We all have students who we enjoy teaching…
You know the ones I mean, right?
There are certain students who simply try their best every time, pick up things quickly and do it well without a complaint. I love to teach karate to students like this who are enthusiastic to learn!
Then there are those students who for whatever reason grate on our nerves. These are the ones who are easily distracted, don’t listen very well (if at all), have sloppy technique no matter how many times we correct them, guide them and help them, and it’s questionable whether they actually want to be in class.
However as professional instructors it’s important that we are able to effectively teach the good, the bad and those who lie in between.
So the other night I realized that every time I walked past one of my students who fits in to the first group, I found I was in a good mood and enjoyed helping him.
Conversely every time I passed one particular student who is the leader of the second group mentioned above, I found my physiology changing. Immediately I noticed I was less friendly, more stern and more easily frustrated when he’d make the same mistake we’ve been working on fixing for months now.
When I realized this I immediately wanted to correct that issue and give my troubled student the same good vibes as my talented student. I made a conscious decision that every time I approached the difficult student that I would pretend he was my model student, thus changing the way I reacted to his lack of focus, and found I was more enthusiastic in the way I helped him.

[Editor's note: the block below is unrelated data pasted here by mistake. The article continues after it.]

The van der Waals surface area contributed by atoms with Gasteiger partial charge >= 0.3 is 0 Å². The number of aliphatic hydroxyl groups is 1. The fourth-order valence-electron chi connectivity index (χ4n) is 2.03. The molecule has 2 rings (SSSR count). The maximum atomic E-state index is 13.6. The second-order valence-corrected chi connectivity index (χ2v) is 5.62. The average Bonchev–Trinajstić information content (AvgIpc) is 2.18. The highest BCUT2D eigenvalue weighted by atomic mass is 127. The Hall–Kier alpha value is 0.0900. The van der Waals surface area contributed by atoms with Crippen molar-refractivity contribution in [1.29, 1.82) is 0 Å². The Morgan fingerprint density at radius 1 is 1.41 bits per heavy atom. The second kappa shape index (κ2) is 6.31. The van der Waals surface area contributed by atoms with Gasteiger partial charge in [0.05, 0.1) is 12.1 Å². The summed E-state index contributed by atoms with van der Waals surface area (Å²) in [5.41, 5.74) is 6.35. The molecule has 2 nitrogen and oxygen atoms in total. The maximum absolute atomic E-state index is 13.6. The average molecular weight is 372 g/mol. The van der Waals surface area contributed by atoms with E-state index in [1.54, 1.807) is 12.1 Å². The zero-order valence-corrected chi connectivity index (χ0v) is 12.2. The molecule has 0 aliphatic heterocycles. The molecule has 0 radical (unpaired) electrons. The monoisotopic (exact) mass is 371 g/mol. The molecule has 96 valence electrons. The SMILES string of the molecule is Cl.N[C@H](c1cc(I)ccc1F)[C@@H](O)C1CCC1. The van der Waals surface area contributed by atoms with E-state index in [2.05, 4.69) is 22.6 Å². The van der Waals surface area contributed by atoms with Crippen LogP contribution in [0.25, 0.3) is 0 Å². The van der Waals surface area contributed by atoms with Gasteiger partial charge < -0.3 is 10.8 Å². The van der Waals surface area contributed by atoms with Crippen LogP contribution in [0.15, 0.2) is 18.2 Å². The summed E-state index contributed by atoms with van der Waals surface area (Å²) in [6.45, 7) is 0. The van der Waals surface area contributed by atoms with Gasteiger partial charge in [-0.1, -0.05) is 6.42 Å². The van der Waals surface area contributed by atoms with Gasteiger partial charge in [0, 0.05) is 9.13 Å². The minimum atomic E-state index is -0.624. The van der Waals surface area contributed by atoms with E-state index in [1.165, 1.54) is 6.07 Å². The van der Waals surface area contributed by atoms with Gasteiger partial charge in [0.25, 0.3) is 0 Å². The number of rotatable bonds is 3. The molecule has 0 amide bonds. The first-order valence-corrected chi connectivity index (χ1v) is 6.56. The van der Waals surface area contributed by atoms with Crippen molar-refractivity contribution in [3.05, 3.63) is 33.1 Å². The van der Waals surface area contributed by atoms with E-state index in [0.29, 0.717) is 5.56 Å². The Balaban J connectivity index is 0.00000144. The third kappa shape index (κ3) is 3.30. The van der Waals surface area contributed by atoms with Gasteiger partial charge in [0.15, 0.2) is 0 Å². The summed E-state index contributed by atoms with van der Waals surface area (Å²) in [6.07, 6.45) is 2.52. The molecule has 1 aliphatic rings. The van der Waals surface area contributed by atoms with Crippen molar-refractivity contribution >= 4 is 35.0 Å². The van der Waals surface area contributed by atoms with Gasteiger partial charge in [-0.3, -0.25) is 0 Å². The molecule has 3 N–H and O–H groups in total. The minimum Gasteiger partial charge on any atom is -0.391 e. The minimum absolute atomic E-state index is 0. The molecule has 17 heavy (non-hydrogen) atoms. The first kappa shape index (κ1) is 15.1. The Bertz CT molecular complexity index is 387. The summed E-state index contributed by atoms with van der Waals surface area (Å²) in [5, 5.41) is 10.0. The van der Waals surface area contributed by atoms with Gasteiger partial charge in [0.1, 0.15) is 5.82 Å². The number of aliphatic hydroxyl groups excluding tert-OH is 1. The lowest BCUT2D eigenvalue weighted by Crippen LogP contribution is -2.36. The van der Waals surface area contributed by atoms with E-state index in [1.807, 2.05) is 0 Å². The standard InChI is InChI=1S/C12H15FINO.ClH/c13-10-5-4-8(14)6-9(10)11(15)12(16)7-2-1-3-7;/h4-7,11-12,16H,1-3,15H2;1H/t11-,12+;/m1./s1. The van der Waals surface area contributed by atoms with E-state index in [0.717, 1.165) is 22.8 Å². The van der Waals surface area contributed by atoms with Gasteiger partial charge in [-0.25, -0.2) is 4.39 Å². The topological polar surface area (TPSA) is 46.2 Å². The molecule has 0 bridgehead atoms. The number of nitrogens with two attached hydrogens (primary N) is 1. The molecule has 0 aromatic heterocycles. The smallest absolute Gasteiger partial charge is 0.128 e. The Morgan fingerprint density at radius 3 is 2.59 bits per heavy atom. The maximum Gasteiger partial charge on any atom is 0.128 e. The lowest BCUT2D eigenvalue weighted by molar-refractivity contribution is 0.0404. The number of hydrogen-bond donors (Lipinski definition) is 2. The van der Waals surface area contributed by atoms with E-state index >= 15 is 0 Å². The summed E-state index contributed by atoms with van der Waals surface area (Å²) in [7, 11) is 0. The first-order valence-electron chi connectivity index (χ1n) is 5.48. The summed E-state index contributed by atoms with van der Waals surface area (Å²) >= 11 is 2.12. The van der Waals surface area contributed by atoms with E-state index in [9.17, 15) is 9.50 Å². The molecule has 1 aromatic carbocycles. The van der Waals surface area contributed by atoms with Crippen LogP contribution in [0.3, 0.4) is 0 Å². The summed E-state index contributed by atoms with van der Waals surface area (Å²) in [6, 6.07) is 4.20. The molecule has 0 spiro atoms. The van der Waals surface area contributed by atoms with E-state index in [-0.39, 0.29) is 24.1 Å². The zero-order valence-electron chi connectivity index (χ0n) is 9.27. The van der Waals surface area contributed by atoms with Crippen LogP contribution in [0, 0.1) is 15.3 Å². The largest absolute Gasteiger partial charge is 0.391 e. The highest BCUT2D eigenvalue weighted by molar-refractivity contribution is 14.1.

This in turn changed his physiology, his enthusiasm and willingness to try harder.
Well, sure not everything is perfect with his form yet. And I certainly wasn’t perfect in they way I taught either, as I could still feel that underlying, nagging feeling of aggravation when I’d see him making the same mistakes.
But it was far easier to WANT to help him than previously. And he was more receptive and felt better about himself as class continued.
So I throw this idea out there to you…
Next time you’re teaching a student who is getting on your nerves, think of him or her as one who you love to teach. Change your approach and you’ll most certainly change the results – for both of you.
Until next time,